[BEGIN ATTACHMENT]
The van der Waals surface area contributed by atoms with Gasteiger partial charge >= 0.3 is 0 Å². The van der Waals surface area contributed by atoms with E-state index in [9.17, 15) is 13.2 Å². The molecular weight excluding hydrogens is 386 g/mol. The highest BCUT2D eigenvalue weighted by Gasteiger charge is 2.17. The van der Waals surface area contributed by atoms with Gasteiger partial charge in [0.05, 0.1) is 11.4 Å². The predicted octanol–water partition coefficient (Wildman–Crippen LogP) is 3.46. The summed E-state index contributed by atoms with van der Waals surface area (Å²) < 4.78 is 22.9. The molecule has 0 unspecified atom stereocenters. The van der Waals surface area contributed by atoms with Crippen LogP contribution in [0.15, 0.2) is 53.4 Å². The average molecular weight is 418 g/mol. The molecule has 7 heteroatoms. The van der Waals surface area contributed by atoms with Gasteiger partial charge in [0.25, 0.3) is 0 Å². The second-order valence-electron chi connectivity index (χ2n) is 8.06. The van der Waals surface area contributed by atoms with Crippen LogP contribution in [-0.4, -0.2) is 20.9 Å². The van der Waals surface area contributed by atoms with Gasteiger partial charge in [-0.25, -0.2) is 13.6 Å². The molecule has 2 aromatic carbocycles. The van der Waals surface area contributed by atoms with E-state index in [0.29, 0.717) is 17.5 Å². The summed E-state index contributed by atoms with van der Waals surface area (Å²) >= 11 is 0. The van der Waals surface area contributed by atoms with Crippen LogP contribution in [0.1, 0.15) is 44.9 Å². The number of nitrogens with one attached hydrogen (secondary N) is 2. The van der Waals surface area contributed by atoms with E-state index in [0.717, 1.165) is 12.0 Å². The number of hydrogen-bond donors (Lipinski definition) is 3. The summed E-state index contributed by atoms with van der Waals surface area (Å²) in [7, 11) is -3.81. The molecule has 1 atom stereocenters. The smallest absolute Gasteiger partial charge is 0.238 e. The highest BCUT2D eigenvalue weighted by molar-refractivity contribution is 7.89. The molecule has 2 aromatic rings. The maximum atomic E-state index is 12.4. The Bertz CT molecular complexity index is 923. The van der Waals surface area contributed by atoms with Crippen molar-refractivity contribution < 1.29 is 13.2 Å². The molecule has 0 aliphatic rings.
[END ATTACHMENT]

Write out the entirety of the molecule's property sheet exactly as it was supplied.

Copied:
The van der Waals surface area contributed by atoms with Gasteiger partial charge >= 0.3 is 0 Å². The van der Waals surface area contributed by atoms with E-state index in [9.17, 15) is 13.2 Å². The molecular weight excluding hydrogens is 386 g/mol. The highest BCUT2D eigenvalue weighted by Gasteiger charge is 2.17. The van der Waals surface area contributed by atoms with Gasteiger partial charge in [0.05, 0.1) is 11.4 Å². The predicted octanol–water partition coefficient (Wildman–Crippen LogP) is 3.46. The summed E-state index contributed by atoms with van der Waals surface area (Å²) < 4.78 is 22.9. The molecule has 0 unspecified atom stereocenters. The van der Waals surface area contributed by atoms with Crippen LogP contribution in [0.15, 0.2) is 53.4 Å². The average molecular weight is 418 g/mol. The molecule has 7 heteroatoms. The van der Waals surface area contributed by atoms with Gasteiger partial charge in [0.25, 0.3) is 0 Å². The second-order valence-electron chi connectivity index (χ2n) is 8.06. The van der Waals surface area contributed by atoms with Crippen LogP contribution in [-0.4, -0.2) is 20.9 Å². The van der Waals surface area contributed by atoms with Gasteiger partial charge in [-0.25, -0.2) is 13.6 Å². The molecule has 2 aromatic carbocycles. The van der Waals surface area contributed by atoms with E-state index in [0.29, 0.717) is 17.5 Å². The summed E-state index contributed by atoms with van der Waals surface area (Å²) >= 11 is 0. The van der Waals surface area contributed by atoms with Crippen LogP contribution in [0.1, 0.15) is 44.9 Å². The number of nitrogens with one attached hydrogen (secondary N) is 2. The van der Waals surface area contributed by atoms with E-state index in [0.717, 1.165) is 12.0 Å². The number of hydrogen-bond donors (Lipinski definition) is 3. The summed E-state index contributed by atoms with van der Waals surface area (Å²) in [7, 11) is -3.81. The molecule has 1 atom stereocenters. The smallest absolute Gasteiger partial charge is 0.238 e. The highest BCUT2D eigenvalue weighted by molar-refractivity contribution is 7.89. The molecule has 2 aromatic rings. The maximum atomic E-state index is 12.4. The Bertz CT molecular complexity index is 923. The van der Waals surface area contributed by atoms with Crippen molar-refractivity contribution < 1.29 is 13.2 Å². The molecule has 0 aliphatic rings.